Importance of Better Human-Computer Interaction in the Era of Deep Learning: Mammography Computer-Aided Diagnosis as a Use Case.
J Am Coll Radiol. 2018 Jan;15(1 Pt A):49-52. doi: 10.1016/j.jacr.2017.08.027. Epub 2017 Oct 31. Nishikawa RM1, Bae KT2.
As witnessed at last year’s RSNA, the revolution is upon us. Experts tout deep learning as a revolution in radiology. Some radiologists fear for their jobs because some experts suggest deep learning as an infallible replacement for radiologists [1,2]. Radiologists at the forefront of this technology have tried to assure their colleagues that there is nothing to fear and that deep learning will make their lives better by performing tedious repetitive tasks and by providing intelligent decision support tools to enhance radiologists’ real expertise and performances. Although deep learning may indeed provide tools to enhance radiologists’ performances and efficiency, from our perspective, investigators place too much emphasis on developing the tools and not nearly enough effort on the optimum implementation of these tools.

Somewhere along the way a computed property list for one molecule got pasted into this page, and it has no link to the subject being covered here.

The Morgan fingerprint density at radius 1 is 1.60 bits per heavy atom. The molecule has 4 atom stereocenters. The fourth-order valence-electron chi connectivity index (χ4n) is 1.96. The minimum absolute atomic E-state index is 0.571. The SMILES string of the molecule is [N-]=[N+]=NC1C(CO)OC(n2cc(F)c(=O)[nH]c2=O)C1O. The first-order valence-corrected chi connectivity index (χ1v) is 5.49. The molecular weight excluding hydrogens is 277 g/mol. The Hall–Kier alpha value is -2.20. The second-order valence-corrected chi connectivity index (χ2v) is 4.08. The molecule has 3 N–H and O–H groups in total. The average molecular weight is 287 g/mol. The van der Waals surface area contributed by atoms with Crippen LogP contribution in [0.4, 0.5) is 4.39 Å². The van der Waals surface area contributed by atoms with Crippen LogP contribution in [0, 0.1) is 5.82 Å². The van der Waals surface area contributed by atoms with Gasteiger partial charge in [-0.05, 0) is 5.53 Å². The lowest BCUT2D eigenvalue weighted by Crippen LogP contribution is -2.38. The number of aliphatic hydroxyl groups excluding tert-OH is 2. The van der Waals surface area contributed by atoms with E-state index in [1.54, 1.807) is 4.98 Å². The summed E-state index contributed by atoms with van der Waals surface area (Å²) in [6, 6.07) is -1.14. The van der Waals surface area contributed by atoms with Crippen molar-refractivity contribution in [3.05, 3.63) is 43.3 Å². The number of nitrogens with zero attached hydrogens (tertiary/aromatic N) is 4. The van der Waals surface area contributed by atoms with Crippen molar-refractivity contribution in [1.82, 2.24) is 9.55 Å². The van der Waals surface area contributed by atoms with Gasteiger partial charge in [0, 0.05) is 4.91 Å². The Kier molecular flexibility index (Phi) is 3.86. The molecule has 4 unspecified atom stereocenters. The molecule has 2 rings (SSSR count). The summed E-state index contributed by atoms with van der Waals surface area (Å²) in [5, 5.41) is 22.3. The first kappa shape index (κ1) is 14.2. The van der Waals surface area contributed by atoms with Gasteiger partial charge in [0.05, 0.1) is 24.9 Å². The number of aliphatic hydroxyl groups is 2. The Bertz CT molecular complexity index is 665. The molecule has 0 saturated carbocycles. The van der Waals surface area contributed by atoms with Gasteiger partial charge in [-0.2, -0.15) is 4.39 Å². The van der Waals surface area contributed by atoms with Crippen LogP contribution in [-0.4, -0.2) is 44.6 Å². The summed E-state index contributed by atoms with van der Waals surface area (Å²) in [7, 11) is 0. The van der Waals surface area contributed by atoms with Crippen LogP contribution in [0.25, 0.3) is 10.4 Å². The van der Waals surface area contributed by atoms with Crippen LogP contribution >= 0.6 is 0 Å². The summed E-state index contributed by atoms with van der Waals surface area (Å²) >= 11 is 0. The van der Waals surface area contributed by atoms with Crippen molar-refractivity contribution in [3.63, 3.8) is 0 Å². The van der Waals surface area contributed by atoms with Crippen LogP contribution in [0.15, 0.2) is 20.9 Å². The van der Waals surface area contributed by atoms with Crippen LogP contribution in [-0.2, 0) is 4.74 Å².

In this opinion article, we focus on the use of deep learning as related to a specific clinical application of radiology image analysis, namely computer-aided diagnosis (CAD). We restrict our argument to CAD, and specifically CAD for mammography, for a number of reasons. First, CAD is an obvious application of deep learning, and there is much activity both academically and commercially. Second, mammography CAD is the most widely used CAD application, and there are several studies evaluating its impact on screening mammography. Although we take a narrow focus here, we assert that this CAD example is relevant to all other applications where using deep learning assists radiologists. We need more research on the man-machine interface in parallel with developing algorithms.